by Sarah Slade
Before the Beatles and Dick Lester, pop movies of the 1950s and 60s featured one of a stable of jobbing popstars, a “let’s do the show right here, fellas!” plot that would involve the clean-cut young folks keeping their youth club/coffee bar out of the hands of a besuited property developer using the Power of Pop (or Trad Jazz, in the case of Helen Shapiro in It’s Trad, Dad!). The jobbing popstar would be required to sing one uptempo number, a ballad, and a jaunty final number about what fun it is to be young and listen to crazy beat music
The template was changed slightly with the release of “A Hard Day’s Night”: an mock documentary that featured the Beatles playing slightly exaggerated versions of themselves (Sardonic John, Cute Paul, Quiet George and Hapless Ringo) doing the publicity rounds when all they want to do is play and sing a whole album’s worth of catchy tunes. But still the basic premise was crazy kids at play, and hey, what are they doing on that staircase?
But then Altamont happened, and the Sixties stopped happening.
The 1970s were brown and made of crimplene. Brown-patterned carpets, brown crockery, brown nylon G-plan sofas on nylon shag pile carpets. Even now you can feel a tingle of static while watching reruns of Rising Damp, or God forbid, Love Thy Neighbour. Ever felt that life was a series of thin, meaningless interactions, and that the real party was happening elsewhere? That was the 70s.
In musical terms, the party really was happening elsewhere. The Stones were wrecking chateaux in Cap Ferrat; Led Zep were busy taking prog blues to Middle America, leaving us with Ziggy Stardust, the musically respectable end of the bespangled phenomenom that was Glam Rock. In the middle was Sweet. At the other end was a bunch of former skinheads from Wolverhampton, called Slade.
Slade shouldn’t really cut it in the music business. They look weird: not beautiful alien weird like Ziggy, but more like a bunch of good-natured woodland creatures with guitars. Their music is based of loud bluesy stomps, with the occasional spooky violin interlude. And they can’t spell. It’s a testament to the state of British pop music in the early 70s that Slade managed to get voted the world’s top group in the NME Poll in 1973. But then the only competition was the Donny Osmond/David Cassidy Axis of Bland.
So, given the public image of Slade as essentially benign idiots in spangly suits, you’d expect a movie about Slade to be a wacky romp in the vein of, say Help, or that Dave Clark Five “classic”, Catch Me If You Can. The boys would live together in the a groovy pad, there would be nice young ladies that the cute one would have to kiss, and maybe the film would climax with the boys whistling the “Amour..” aria from Carmen at an angry ocelot. After all, it worked for the Fabs…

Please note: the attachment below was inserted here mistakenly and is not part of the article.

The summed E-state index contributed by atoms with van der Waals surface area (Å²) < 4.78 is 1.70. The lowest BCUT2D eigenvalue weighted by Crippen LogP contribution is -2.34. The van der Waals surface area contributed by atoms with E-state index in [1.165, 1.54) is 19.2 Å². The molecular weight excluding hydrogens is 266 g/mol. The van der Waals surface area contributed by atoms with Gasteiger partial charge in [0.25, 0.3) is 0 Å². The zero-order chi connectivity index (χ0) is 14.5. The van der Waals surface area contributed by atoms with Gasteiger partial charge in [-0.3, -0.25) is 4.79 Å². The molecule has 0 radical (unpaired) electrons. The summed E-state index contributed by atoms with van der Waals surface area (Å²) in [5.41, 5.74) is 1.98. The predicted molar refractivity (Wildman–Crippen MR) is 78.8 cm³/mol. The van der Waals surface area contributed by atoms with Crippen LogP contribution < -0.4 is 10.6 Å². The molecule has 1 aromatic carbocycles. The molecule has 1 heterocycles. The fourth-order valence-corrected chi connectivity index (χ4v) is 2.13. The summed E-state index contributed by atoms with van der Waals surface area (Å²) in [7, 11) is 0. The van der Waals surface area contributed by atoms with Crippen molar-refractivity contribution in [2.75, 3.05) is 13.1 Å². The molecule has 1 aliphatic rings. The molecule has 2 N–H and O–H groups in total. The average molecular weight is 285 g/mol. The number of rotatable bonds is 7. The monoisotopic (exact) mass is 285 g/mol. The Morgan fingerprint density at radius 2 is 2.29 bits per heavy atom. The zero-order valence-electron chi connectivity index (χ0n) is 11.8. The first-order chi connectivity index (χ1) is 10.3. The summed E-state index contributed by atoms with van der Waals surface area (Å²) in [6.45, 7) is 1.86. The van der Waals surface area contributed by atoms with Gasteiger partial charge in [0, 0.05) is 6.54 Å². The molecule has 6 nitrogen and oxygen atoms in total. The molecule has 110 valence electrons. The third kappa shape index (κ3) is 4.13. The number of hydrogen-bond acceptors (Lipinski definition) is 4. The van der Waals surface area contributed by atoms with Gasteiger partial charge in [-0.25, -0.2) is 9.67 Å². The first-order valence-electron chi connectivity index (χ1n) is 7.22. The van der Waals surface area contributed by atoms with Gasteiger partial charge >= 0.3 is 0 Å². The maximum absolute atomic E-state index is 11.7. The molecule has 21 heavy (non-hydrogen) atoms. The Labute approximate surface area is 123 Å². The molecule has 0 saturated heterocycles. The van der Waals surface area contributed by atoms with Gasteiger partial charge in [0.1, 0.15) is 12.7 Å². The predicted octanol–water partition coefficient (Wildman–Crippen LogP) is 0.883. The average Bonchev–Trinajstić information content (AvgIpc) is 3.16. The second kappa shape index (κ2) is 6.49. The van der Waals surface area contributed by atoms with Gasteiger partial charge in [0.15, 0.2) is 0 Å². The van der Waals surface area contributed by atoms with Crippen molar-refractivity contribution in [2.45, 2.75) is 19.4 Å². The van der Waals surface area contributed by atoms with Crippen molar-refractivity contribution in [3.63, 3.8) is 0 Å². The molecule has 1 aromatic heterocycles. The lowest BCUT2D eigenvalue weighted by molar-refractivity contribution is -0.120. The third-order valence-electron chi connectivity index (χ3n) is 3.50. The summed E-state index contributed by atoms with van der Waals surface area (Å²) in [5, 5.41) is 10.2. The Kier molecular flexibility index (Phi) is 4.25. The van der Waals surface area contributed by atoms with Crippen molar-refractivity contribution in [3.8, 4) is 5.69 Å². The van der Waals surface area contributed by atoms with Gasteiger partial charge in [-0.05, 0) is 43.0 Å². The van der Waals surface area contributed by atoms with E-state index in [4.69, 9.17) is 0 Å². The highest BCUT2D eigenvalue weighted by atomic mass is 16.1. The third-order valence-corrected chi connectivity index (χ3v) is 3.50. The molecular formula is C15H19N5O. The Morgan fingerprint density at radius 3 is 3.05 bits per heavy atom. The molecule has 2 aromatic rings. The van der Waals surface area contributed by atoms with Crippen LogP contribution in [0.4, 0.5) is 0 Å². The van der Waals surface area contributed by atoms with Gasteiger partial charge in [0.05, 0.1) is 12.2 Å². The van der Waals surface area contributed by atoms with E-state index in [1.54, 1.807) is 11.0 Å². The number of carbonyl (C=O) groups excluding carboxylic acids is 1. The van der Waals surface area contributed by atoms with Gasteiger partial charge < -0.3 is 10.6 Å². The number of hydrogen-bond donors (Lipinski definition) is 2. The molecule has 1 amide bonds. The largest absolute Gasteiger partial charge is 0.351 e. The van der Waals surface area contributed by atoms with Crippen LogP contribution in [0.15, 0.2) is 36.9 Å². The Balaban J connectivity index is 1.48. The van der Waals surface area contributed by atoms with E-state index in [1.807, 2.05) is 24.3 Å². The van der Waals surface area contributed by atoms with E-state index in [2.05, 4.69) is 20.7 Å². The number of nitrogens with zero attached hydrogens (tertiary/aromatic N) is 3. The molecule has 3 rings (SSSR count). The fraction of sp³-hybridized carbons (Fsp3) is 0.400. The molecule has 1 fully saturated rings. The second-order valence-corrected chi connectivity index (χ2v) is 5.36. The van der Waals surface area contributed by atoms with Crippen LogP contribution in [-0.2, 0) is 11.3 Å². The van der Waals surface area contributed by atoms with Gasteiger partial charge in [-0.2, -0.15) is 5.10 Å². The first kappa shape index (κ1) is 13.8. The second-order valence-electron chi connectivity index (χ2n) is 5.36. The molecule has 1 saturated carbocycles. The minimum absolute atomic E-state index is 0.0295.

Maybe it’s the absence of a “cute one”, unless chipmunks are your thing. Flame is a gritty, bawdy, grubby, dark meditation on the price of fame. At its best, Flame looks and feels like a forgotten episode of The Sweeney. At its worst, it’s a sixth-form media studies project edited by the SWP.
Noddy and the boys are playing the chicken-in-a-basket club/wedding circuit in the Midlands. They do well enough to give up their day jobs, and get “managed” by a bald gangsterish man with an office above a bingo hall. A Sinister Marketing Corporation, represented by Tom Conti, takes an interest in them, and they move to That London, where all popstars live. Don gets a purple velvet jacket. The boys shoot to from grubby club to the Hammersmith Odeon following a shooting incident on a seafaring pirate radio station that is still boggling my mind, several weeks later.
Friends are humiliated and eventually dropped. Dave Hill gets picky about his coffee and snaps at the road manager. Jim Lea writes a sensitive piano ballad (quickly turned back into a stomper during rehearsals, thank goodness). Bald Former Manager resurfaces and there is some kind of dispute about who manages what. Meanwhile, the band are running from teen mag photoshoot to awkward cocktail soiree to recording studio to stadium gig, pursued by screaming fans. Artistic differences flare up onstage when Jim tunes his bass during Noddy’s stage patter. Noddy ends up with Dave’s girlfriend, and Don Powell falls over a lot. Eventually Sinister Marketing Corp decide that forcing a bunch of welders to dress up like Christmas tree fairies isn’t worth the aggro, and the band end up back in the hands of Bald Former Manager.
There is plenty wrong with Flame. Sinister Marketing Corp appears to be headquartered in Kew Gardens, and staffed by a set of crude archetypes that even the most unreconstructed Trotskyist would think were a bit unrealistic. Yet the band prove to be…well…rather good. Noddy Holder and Jim Lea turn in sensitive, low-key performances as the friends torn apart by success. Don Powell reveals some lovely comic timing, and Dave Hill manages to bounce around in his usual way and not break anything.
Flame’s tone and exploited-pop-proles plot was a world away from the high-concept musical capers of the Beatles. Neither a full-on head trip nor a proper documentary, the film was an honest meditation on the price of fame that worked when it focused on the band, but fell apart when it tried to take on The Man.
Sarah Slade (@sladey66) acquired the surname on her wedding day, and once owned an Osmonds concept album. It failed to turn her Mormon, and thus ended her chances of marrying Donny.